Take a quick look at your phone right now… how many ecommerce apps have you downloaded that you’re not using?
Why aren’t you using them?
For most people, unless they’re simply no longer shopping with the company, a big reason for not using the mobile app is that it’s a pain to use in some way. Mobile means convenience but the way many ecommerce apps have been built completely negates that convenience.
App Dynamics’ App Attention Index 2017 report reveals a few telling points:
Overall, the bar is set high for mobile applications, yet many companies are falling short of the mark when it comes to delivering a top-notch experience with their ecommerce app. The good news is that it’s not a guessing game – there are many tips that help to deliver a great experience for your app users. Let’s take a look:
“Friction” might happen anywhere that the user has to take a step or make a choice. Some friction in an app is unavoidable, but you can take steps to remove any unnecessary sources of customer annoyance.
The general idea is that you want their journey from exploring, to finding and adding items, to checking out to be as smooth and logical as possible. Here are some common areas of friction for ecommerce app users:
Among the “friction” features that can see customers swiftly head elsewhere is the forced set up of an account. Remember this: people are being so inundated with information, emails and marketing messages that they’ve become naturally leery of handing over information. If the first thing a new customer sees from you is that they need to provide information just to browse, there’s a good chance they won’t be back.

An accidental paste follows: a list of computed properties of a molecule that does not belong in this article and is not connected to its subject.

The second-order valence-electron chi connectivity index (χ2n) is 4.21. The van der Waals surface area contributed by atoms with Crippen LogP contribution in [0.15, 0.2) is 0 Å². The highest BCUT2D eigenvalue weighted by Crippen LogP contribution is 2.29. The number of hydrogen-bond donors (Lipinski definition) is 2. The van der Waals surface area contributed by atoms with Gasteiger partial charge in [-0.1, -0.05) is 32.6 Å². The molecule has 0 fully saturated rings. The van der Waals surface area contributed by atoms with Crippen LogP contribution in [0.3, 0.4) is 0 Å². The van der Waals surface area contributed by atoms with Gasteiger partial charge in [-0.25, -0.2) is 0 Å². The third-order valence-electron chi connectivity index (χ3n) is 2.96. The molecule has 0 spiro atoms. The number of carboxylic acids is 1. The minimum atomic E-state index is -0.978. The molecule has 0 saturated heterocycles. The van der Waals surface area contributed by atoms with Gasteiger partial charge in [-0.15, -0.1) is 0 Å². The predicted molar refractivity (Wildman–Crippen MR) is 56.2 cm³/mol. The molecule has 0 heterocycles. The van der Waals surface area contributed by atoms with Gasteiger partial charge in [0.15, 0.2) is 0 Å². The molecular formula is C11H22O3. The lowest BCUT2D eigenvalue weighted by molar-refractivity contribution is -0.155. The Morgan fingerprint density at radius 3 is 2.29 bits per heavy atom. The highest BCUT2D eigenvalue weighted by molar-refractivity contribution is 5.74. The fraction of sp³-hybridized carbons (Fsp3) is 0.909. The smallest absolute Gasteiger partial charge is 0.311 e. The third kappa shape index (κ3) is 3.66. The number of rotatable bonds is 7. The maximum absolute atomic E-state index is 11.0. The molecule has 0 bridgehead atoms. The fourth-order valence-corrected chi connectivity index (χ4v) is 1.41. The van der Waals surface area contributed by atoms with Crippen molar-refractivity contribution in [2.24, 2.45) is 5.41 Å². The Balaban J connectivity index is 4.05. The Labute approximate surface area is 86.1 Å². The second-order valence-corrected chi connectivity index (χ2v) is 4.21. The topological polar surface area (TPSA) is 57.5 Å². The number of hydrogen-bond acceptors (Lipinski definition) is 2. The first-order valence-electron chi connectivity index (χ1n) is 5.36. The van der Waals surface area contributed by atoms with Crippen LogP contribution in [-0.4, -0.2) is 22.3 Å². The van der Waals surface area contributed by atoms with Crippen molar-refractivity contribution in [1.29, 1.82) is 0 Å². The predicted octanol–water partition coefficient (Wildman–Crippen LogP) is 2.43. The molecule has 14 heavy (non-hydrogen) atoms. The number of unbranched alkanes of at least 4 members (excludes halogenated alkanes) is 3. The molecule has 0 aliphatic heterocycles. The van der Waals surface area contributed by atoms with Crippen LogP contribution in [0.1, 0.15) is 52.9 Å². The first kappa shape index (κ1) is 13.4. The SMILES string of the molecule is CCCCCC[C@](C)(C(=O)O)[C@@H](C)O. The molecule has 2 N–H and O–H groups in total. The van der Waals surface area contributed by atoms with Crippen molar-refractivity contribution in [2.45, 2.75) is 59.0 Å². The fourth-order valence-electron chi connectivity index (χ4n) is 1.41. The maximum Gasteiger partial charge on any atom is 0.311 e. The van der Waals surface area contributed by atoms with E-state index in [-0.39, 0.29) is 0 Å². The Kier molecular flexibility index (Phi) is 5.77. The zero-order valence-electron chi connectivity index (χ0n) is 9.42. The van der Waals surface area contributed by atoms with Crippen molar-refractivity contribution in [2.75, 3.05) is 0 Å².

There has been plenty of research done on ecommerce website flows that suggests that ecommerce apps should pay attention to similar annoyances. Forced account registration is one of those. It has ah 86% rate of people abandoning a product because of this feature.
What’s a better solution here, given that ideally, you do want people making purchases and creating accounts? To begin with, don’t make an account compulsory in order to start browsing the ecommerce app. Have that as an option (for example, you might present a button that offers a discount coupon for account creation), but don’t force the issue.
Secondly, have a guest checkout option on your app, allowing users to quickly purchase something without any forced account setup. You can always offer account creation at the end of the workflow, once the order has been confirmed.
If there’s one question prominent in a shopper’s mind other than whether or not the product is any good, it’s “how much is this going to cost me?”
A mistake that many ecommerce apps make is to ask for credit card information too early in the checkout process, before all costs, including shipping and taxes, have been revealed. This is a friction due to issues with trust – we all want to know before we give out our valuable credit card information that we’re fully informed of the cost and that there isn’t a chance we’ll be debited anyway if we decide to back out of the purchase.